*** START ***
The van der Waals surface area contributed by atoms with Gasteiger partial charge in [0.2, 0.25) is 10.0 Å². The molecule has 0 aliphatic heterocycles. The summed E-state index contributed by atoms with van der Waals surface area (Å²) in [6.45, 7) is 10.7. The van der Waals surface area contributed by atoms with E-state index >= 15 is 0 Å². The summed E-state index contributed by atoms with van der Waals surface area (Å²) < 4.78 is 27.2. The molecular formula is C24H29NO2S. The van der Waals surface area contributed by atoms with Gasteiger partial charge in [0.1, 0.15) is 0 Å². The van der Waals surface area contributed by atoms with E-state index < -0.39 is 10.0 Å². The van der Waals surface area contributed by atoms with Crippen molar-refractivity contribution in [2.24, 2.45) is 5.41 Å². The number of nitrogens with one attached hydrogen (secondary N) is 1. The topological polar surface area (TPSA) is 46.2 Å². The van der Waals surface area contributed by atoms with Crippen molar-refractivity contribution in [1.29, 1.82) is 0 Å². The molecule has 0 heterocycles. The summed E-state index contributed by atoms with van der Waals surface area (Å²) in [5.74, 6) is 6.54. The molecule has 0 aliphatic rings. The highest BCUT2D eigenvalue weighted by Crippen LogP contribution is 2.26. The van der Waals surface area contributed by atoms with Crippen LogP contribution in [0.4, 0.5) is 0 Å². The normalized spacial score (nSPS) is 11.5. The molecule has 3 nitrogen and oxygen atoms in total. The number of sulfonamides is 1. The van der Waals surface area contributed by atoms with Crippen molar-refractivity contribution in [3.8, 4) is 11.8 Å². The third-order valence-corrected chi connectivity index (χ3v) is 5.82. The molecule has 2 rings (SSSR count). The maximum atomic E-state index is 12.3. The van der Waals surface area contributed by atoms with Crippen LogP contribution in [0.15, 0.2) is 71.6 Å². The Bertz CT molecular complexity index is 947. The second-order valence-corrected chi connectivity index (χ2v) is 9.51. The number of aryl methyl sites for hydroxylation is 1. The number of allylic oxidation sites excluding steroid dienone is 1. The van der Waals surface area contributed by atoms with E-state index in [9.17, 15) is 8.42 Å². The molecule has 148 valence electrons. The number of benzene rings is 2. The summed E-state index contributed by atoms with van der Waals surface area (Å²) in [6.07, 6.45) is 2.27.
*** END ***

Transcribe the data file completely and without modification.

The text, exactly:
The van der Waals surface area contributed by atoms with Gasteiger partial charge in [0.2, 0.25) is 10.0 Å². The molecule has 0 aliphatic heterocycles. The summed E-state index contributed by atoms with van der Waals surface area (Å²) in [6.45, 7) is 10.7. The van der Waals surface area contributed by atoms with E-state index >= 15 is 0 Å². The summed E-state index contributed by atoms with van der Waals surface area (Å²) < 4.78 is 27.2. The molecular formula is C24H29NO2S. The van der Waals surface area contributed by atoms with Gasteiger partial charge in [0.1, 0.15) is 0 Å². The van der Waals surface area contributed by atoms with E-state index < -0.39 is 10.0 Å². The van der Waals surface area contributed by atoms with Crippen molar-refractivity contribution in [2.24, 2.45) is 5.41 Å². The number of nitrogens with one attached hydrogen (secondary N) is 1. The topological polar surface area (TPSA) is 46.2 Å². The van der Waals surface area contributed by atoms with Crippen molar-refractivity contribution in [1.29, 1.82) is 0 Å². The molecule has 0 heterocycles. The summed E-state index contributed by atoms with van der Waals surface area (Å²) in [5.74, 6) is 6.54. The molecule has 0 aliphatic rings. The highest BCUT2D eigenvalue weighted by Crippen LogP contribution is 2.26. The van der Waals surface area contributed by atoms with Crippen LogP contribution in [0.4, 0.5) is 0 Å². The normalized spacial score (nSPS) is 11.5. The molecule has 3 nitrogen and oxygen atoms in total. The number of sulfonamides is 1. The van der Waals surface area contributed by atoms with Crippen molar-refractivity contribution in [3.8, 4) is 11.8 Å². The third-order valence-corrected chi connectivity index (χ3v) is 5.82. The molecule has 2 rings (SSSR count). The maximum atomic E-state index is 12.3. The van der Waals surface area contributed by atoms with Crippen LogP contribution in [0.15, 0.2) is 71.6 Å². The Bertz CT molecular complexity index is 947. The second-order valence-corrected chi connectivity index (χ2v) is 9.51. The number of aryl methyl sites for hydroxylation is 1. The number of allylic oxidation sites excluding steroid dienone is 1. The van der Waals surface area contributed by atoms with E-state index in [9.17, 15) is 8.42 Å². The molecule has 148 valence electrons. The number of benzene rings is 2. The summed E-state index contributed by atoms with van der Waals surface area (Å²) in [6.07, 6.45) is 2.27.